The first dive was 90ft, far too deep for a novice like me. But staying on board the boat meant I watched as our first turtle arrived on board. It took a few minutes for the creature to adjust to its new surroundings, but it was soon calm enough for me to stroke its wrinkly neck. Jen Beggs from the Barbados Sea Turtle project told me this one was particularly exciting because it hadn't been caught before. All the turtles are numbered - this was the 700th to be caught since the project started in 1998. After engraving the digits on its shell she then surprised me by naming it "Joyce". I was, of course, as excited as a 10-year-old, and giggled accordingly.

Jen estimated Joyce is indeed about 10 years old. My namesake's vital statistics are logged: weight, just over 10kg; length, about 46cm. They take a blood sample so they can determine its sex back at the lab and attach a metal tag to its leg. Then it's time to say goodbye. I hold Joyce above the water and watch as she disappears into the depths of the sea: a magical experience.

It's time for my dive. I am soon moving through the water with my instructor at my side as we search for turtles. Within minutes marine biologist Barry Kruger is swimming towards us clutching a small turtle. He holds it up for me to see and touch. It just about fits into his hands. Then he swims off towards the boat. I feel warm and satisfied having seen a real live turtle underwater.

Then Jen is in hot pursuit of a huge turtle hurtling through the water. I'm surprised at their speed. My instructor joins the chase. It's like a scene from an action movie; I can almost hear a soundtrack. I try to follow but quickly realise how being a decent swimmer has its advantages. I tread water until Jen and my instructor return - empty handed. This turtle was just too quick for them.

Overall, it was a successful trip. We caught four turtles and, because so little is known about juvenile turtles, Barry is pleased. "We study how fast they are growing and their movements around the reefs so we know how we can protect them." So two dives down and I think I've got the hang of it. There is still of course a huge amount to learn but now at least I know what I've been missing. Would I do it again? Well, there's a turtle out there with my name on it and it would be great to meet up again.

Joyce Ohajah presents the news on the ITV News Channel and London Tonight

On Your Bike: Another Side To Getting Around

Every place has its optimum form of transport. America cries out to be crossed by car; in Venice, the waterbus is the only rational way to get around; and Barbados was made for the bicycle. Or perhaps, I speculated as I freewheeled down to Bridgetown after another fine day on two wheels, it was the other way round.

At its most basic, cycling simply provides a good means to amble back and forth along the coast roads, perhaps making the odd trip into Bridgetown. The roads are reasonably well surfaced, traffic travels at a moderate speed and most drivers give bikes a comfortably wide berth. The streets of the capital are busy but well ordered - though if you are a nervous cyclist you might prefer to avoid rush hour on the ABC Highway that acts as the Bridgetown by-pass.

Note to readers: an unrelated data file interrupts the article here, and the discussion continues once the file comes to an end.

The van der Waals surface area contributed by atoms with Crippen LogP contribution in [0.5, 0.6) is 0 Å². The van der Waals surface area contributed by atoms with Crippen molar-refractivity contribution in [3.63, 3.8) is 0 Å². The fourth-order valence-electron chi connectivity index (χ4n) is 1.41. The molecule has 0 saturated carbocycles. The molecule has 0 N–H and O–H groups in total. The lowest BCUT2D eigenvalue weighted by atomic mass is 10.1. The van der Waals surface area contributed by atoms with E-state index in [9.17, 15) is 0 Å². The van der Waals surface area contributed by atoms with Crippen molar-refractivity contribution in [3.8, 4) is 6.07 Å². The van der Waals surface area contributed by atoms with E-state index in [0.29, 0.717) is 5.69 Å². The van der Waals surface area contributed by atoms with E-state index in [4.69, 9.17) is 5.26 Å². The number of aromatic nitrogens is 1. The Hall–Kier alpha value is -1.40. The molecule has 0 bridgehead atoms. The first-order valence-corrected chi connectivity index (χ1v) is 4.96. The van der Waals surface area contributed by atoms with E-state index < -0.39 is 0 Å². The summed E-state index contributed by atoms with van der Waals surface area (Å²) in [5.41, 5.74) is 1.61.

Even if you last took to two wheels some decades ago, the size and shape of Barbados makes it eminently bike-able: rides are available for all sizes and shapes of cyclists. If you are based at one of the resorts on the south or west coasts, a bike is the ideal way to explore the world beyond the beds, beaches and bars. But trust me: the deeper you explore, the more you will appreciate the dimensions of this delicious island.

If you listen to some of the propaganda (possibly put out by the St Lucians?), you might arrive expecting to find that Barbados has but two dimensions, that the whole island is as flat as a punctured rear tyre. Wrong, as you discover as soon as you head inland from the coast. The landscape rolls onwards and upwards in a series of increasingly scenic folds.

One trick is to gain altitude early, before the sun takes full command of the day. Every foot of altitude gained before noon will reward you after lunch. Just as important, though, is to take it easy. If your usual cycle ride at home does not include swishing along a lane hemmed in by sugar cane as high as the sky, or swerving through forests of the deepest green, you have to wake up and smell the countryside: an intoxicating aroma of fruitfulness.

You also need to stop often, to talk to the people along the way. In the part of the island known as Scotland, this was easy. The steep gradients mean that the repertoire of my bike's three gears were soon exhausted. To avoid the same fate, I took to dismounting early and often. Almost every time, a local would fall into step beside me, offering a word of encouragement or a vignette about the village to which I was slowly ascending. Cycling and walking are the most human forms of transport, and the hills of north-eastern Barbados make it easy to combine the two.

By late afternoon, I was well up in the altitude reckoning. During the course of the day I had probably climbed, in total, about a mile - but the sum of descents left me with a good few hundred feet in the bank of potential energy. So I took the weight off my feet and floated down to Bridgetown, massaged by the rush of warm air. The sounds of the animal world waking up after a collective afternoon snooze drowned out the whirr of the wheels, as the lights of the capital began to twinkle on. One problem: having experienced the exhilaration of a fast, fun descent into a Caribbean sunset, the ride home from work is even more of a slog.

Simon Calder

You can rent a bike from various locations, such as Flex Bicycle Tours and Rentals (001 246 231 1518; flexbikes@barbados.org). Some hotels offer guests free use of mountain bikes. Organised rides are available from companies such as Highland Adventure Centre (001 246 438 8069), which offers a 90-minute tour in the Scotland District; the route is designed to be 85 per cent downhill